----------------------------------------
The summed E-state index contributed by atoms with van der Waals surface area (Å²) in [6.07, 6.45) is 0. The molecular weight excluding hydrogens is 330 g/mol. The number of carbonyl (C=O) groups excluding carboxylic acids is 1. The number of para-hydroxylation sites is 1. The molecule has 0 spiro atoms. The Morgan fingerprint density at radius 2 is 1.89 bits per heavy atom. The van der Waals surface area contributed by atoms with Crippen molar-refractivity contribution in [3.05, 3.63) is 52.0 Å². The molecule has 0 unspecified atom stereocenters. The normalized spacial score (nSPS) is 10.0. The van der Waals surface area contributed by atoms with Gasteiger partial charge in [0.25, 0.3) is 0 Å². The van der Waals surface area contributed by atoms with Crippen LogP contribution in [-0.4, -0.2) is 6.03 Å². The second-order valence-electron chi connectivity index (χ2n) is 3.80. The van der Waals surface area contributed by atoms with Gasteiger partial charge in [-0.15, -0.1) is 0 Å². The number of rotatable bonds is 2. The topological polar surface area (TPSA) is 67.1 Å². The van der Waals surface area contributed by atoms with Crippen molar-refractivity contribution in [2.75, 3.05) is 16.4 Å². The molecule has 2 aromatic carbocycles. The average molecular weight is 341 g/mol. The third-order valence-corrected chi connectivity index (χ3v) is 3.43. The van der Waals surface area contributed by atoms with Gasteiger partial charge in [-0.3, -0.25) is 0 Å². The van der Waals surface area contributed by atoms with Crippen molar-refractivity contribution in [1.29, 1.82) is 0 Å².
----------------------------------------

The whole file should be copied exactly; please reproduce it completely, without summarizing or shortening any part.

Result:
The summed E-state index contributed by atoms with van der Waals surface area (Å²) in [6.07, 6.45) is 0. The molecular weight excluding hydrogens is 330 g/mol. The number of carbonyl (C=O) groups excluding carboxylic acids is 1. The number of para-hydroxylation sites is 1. The molecule has 0 spiro atoms. The Morgan fingerprint density at radius 2 is 1.89 bits per heavy atom. The van der Waals surface area contributed by atoms with Crippen molar-refractivity contribution in [3.05, 3.63) is 52.0 Å². The molecule has 0 unspecified atom stereocenters. The normalized spacial score (nSPS) is 10.0. The van der Waals surface area contributed by atoms with Gasteiger partial charge in [0.25, 0.3) is 0 Å². The van der Waals surface area contributed by atoms with Crippen LogP contribution in [-0.4, -0.2) is 6.03 Å². The second-order valence-electron chi connectivity index (χ2n) is 3.80. The van der Waals surface area contributed by atoms with Gasteiger partial charge in [-0.15, -0.1) is 0 Å². The number of rotatable bonds is 2. The topological polar surface area (TPSA) is 67.1 Å². The van der Waals surface area contributed by atoms with Crippen molar-refractivity contribution in [2.75, 3.05) is 16.4 Å². The molecule has 2 aromatic carbocycles. The average molecular weight is 341 g/mol. The third-order valence-corrected chi connectivity index (χ3v) is 3.43. The van der Waals surface area contributed by atoms with Gasteiger partial charge in [-0.3, -0.25) is 0 Å². The van der Waals surface area contributed by atoms with Crippen molar-refractivity contribution in [1.29, 1.82) is 0 Å².